• 5x 1 Theoretical framework
  • 4x 2 Petri dish proof
  • 3x 3 Works in mice
  • 2x 4 Works in Monkeys
  • 1x 5 Successful human trial

I'm still not sure how to simplify the scoring while keeping the concept of getting points for backing the most successful treatments. I think I'll cut out the negative points for the least successful treatments and just score the two most successful ones. I need to think on it more. Any ideas?


Anonymous said...

I think the lower numbers for scoring are a good thing...lower numbers make counting easier. I'm a little confused by the scoring, but I think I'm starting to get it. I think it might be nice to keep the lowest scoring type as a scorer. Don't make it negative, but discard the face down cards from that set (which may lead to a negative score).

The game seems very short to me. I like the method of drafting, but I might suggest doing several games/rounds (maybe three) to help mitigate some of the luck in what you're getting. Does that make sense?

Looks like a good idea...the theme is a good take on zombies, where the focus is on discovering a cure while trying to mess up your fellow scientists. Looking forward to reading more.

Jackson Pope said...

Hiya Jesse,

Thanks for the feedback. Good point about the three rounds, I think that's technically what games like 6 Nimmt! and No Thanks say in their rules (though we only ever play one!).

I want the game to be quick, I want it to fill a similar hole to 6 Nimmt! which we can play the the beginning or end of a Games Night, while waiting for people to turn up without leaving anyone who turns up halfway through with a long wait.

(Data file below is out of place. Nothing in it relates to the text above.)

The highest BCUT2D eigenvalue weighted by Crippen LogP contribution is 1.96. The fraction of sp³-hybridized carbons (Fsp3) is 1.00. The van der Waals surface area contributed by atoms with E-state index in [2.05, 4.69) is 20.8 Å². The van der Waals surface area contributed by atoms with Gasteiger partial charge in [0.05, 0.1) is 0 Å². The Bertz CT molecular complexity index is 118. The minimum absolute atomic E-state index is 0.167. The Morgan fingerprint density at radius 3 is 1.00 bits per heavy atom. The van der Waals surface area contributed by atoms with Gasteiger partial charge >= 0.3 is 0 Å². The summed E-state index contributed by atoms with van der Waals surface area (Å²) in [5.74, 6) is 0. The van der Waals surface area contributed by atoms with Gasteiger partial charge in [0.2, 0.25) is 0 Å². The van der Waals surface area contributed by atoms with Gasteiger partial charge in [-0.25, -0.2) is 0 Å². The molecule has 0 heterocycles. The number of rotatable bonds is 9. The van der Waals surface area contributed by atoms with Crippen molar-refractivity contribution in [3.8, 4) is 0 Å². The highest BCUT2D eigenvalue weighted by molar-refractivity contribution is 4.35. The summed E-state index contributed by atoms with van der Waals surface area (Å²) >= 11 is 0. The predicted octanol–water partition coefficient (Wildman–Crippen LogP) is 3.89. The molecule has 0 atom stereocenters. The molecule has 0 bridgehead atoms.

I'm now thinking that I'll change the rules a bit more, to simplify it more. I've got an idea in my head (as yet untested) but I'll save that for another post though.



P.S. Two PIPs for the feedback - you've unlocked the BSc achievement :-)

Dave said...

Hi Jack, I think I'd have to see it played in reality to 'get it'. But I think I grasp (and like) the concept ;)

I like the idea of the negative scoring but see how it could prove to be a bit complicated, it'd be nice to find a way to keeping it in.

Am I right that you pass over your hand of cards at the end of each round? Would there be benefit to only passing over 1 or 2 cards? This might be beneficial if you had 'event' type cards which affected the game in some other way.

Again, I'm not sure this would actually work, but an event card could be played in the same way as a 'scoring' card (ie face down) but has an effect on the game, eg 'Refuted! You discredit your opponent's research, they score no points this round' or 'Salvage! Your poor research still yields useful data, just not in this field. At game end you do not score any negative points'.

Or perhaps assigning each player a 'role' at the start of the game? E.g. 'Guru: Points scored using crystals are worth double at game end'.

Of course, all of these would add a bit more complexity and extend the play time of the game, which would take away from the original intent. If you wanted to add something simple to the game, how about 'Zombie!' cards. These could be played in the same way as normal cards, but as soon as one is revealed, each player must immediately discard a card from their hand (or in front of them) above a certain value to immediately try to cure the poor victim. The player who played the 'Zombie' card would be excused.

Just my 2p worth, I'm looking forward to seeing how this develops ;)

Jackson Pope said...

Hiya Dave,

Thanks for the feedback, I've got some ideas for simplifying the scoring which I'll describe tomorrow. In the meantime, I'll think on your ideas and try some of them our with the next version.



P.S. Three PIPs for some great ideas.